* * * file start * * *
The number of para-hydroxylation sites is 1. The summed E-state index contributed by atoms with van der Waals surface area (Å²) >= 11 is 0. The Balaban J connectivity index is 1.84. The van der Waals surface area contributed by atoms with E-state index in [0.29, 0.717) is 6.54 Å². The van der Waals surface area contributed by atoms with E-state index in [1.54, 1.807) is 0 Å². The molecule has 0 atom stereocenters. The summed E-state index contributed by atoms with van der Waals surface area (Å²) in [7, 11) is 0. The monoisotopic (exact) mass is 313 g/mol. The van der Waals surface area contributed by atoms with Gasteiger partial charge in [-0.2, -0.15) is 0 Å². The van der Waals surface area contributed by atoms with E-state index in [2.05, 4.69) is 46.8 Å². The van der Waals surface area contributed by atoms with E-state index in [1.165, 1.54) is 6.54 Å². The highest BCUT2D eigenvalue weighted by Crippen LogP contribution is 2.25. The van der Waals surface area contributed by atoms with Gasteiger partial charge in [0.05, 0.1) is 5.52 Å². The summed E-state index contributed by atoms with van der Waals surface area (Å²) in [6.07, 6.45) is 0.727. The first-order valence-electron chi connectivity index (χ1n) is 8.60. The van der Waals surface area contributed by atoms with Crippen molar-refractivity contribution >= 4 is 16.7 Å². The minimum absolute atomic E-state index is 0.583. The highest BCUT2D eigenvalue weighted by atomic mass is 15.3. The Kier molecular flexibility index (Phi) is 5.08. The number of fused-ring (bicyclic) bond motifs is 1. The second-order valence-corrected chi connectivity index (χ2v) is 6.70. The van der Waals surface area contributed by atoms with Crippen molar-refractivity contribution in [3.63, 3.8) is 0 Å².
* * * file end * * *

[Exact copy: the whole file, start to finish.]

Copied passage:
The number of para-hydroxylation sites is 1. The summed E-state index contributed by atoms with van der Waals surface area (Å²) >= 11 is 0. The Balaban J connectivity index is 1.84. The van der Waals surface area contributed by atoms with E-state index in [0.29, 0.717) is 6.54 Å². The van der Waals surface area contributed by atoms with E-state index in [1.54, 1.807) is 0 Å². The molecule has 0 atom stereocenters. The summed E-state index contributed by atoms with van der Waals surface area (Å²) in [7, 11) is 0. The monoisotopic (exact) mass is 313 g/mol. The van der Waals surface area contributed by atoms with Gasteiger partial charge in [-0.2, -0.15) is 0 Å². The van der Waals surface area contributed by atoms with E-state index in [2.05, 4.69) is 46.8 Å². The van der Waals surface area contributed by atoms with E-state index in [1.165, 1.54) is 6.54 Å². The highest BCUT2D eigenvalue weighted by Crippen LogP contribution is 2.25. The van der Waals surface area contributed by atoms with Gasteiger partial charge in [0.05, 0.1) is 5.52 Å². The summed E-state index contributed by atoms with van der Waals surface area (Å²) in [6.07, 6.45) is 0.727. The first-order valence-electron chi connectivity index (χ1n) is 8.60. The van der Waals surface area contributed by atoms with Crippen molar-refractivity contribution >= 4 is 16.7 Å². The minimum absolute atomic E-state index is 0.583. The highest BCUT2D eigenvalue weighted by atomic mass is 15.3. The Kier molecular flexibility index (Phi) is 5.08. The number of fused-ring (bicyclic) bond motifs is 1. The second-order valence-corrected chi connectivity index (χ2v) is 6.70. The van der Waals surface area contributed by atoms with Crippen molar-refractivity contribution in [3.63, 3.8) is 0 Å².